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WorldDAB launches new in-car digital radio guidelines

New guidelines for car manufacturers and broadcasters have been launched, advising how to offer in-car users a better experience.

The guidelines from WorldDAB have been based on consumer research, which has been carried out in five different countries where drivers were asked to carry out simple tasks using different car radios.

Developed by the WorldDAB Automotive Working Group, the guidelines are the result of collaboration between broadcasters and car manufacturers. The design guidelines are based on seven use-cases, informed by the research, to ensure the guidelines are based on the actual experience of consumers.

The research showed that drivers expect a simple user experience. It also found that an A-Z station list provides the best way to search for stations, pre-sets should be easy and intuitive to set, and that terminology must be consistent and easier to understand. This formed the basis for the resulting guidelines document, which is split into seven consumer use cases.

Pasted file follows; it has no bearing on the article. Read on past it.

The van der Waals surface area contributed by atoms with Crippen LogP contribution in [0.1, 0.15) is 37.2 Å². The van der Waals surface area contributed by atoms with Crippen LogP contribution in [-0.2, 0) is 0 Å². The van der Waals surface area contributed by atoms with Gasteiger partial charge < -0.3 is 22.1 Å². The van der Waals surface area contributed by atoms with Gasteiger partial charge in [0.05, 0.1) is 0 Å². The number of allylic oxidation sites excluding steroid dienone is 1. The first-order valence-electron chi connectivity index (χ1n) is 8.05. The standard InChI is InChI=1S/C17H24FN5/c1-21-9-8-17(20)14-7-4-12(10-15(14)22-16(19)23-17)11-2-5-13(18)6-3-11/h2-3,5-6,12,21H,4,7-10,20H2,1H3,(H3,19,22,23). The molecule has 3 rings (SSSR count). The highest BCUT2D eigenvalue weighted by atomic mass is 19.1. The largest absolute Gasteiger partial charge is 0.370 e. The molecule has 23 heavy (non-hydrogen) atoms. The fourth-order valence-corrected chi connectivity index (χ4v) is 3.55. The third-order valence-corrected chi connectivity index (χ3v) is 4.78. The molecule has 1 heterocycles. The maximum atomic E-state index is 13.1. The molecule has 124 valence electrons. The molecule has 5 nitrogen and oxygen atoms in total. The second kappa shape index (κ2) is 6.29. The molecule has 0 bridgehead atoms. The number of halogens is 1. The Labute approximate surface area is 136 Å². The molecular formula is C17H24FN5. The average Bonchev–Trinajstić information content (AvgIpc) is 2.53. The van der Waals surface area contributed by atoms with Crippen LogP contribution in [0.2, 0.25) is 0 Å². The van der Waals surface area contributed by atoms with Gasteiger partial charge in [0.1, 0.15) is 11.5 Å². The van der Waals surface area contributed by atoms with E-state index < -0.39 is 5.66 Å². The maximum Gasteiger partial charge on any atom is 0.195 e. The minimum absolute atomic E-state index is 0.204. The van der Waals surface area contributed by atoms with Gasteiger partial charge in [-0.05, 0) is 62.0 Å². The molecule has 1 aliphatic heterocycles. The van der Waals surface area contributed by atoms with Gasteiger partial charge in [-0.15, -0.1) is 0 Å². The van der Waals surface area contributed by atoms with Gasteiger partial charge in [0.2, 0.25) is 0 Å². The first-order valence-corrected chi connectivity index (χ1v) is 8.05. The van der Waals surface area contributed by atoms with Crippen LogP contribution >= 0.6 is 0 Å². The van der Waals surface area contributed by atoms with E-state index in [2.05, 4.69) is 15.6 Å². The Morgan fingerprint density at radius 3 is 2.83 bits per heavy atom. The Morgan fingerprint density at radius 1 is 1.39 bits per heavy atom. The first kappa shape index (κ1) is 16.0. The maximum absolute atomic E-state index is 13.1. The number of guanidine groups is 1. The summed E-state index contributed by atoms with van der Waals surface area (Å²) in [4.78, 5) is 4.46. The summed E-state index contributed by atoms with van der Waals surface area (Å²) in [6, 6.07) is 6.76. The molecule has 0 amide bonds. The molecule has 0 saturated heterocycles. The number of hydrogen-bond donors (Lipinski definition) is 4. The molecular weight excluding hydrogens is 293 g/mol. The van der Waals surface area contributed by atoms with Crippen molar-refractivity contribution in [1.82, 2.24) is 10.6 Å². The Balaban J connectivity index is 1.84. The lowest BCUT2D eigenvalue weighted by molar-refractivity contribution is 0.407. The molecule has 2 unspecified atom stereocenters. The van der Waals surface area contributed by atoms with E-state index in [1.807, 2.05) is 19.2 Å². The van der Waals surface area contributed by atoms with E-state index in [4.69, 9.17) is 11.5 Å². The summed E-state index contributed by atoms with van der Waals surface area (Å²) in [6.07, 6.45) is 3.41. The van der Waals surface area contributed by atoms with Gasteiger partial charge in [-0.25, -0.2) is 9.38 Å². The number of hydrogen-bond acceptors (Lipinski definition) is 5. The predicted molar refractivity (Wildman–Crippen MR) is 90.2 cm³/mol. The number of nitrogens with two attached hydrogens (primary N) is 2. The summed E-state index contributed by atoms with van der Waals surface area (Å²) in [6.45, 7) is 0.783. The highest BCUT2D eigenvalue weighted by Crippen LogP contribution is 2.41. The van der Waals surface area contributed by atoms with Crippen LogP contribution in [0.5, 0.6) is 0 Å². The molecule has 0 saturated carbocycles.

I want….:
  • to find DAB radio easily in the car media system
  • to find DAB stations easily
  • the list of stations to be up to date
  • to be able to easily set a station as a pre-set
  • to keep listening to my station if it’s available
  • to know more about what I’m listening to
  • my DAB radio to be set up for me 

For each of these use cases the guidelines outline design guidelines and hardware requirements or technical references where applicable. They also recommend that buttons have consistent behaviour between FM and DAB and, to ensure best performance, dual DAB tuners and a good antenna implementation are required.

Laurence Harrison, Chair of the WorldDAB Automotive Group said:
 “Drivers love radio, to the extent that 82% of people wouldn’t buy a car without it – so we need to make sure that the next generation of radio delivers the best possible experience to drivers. These guidelines have been developed to help broadcasters and automotive OEMs better understand what consumers want from their radio and how best to deliver it. We’ve distilled this down to seven consumer use cases and, when delivered together, these form a simple, easy to use interface. This document will continue to evolve, and we’d encourage all interested parties to get in touch with their thoughts and contributions.”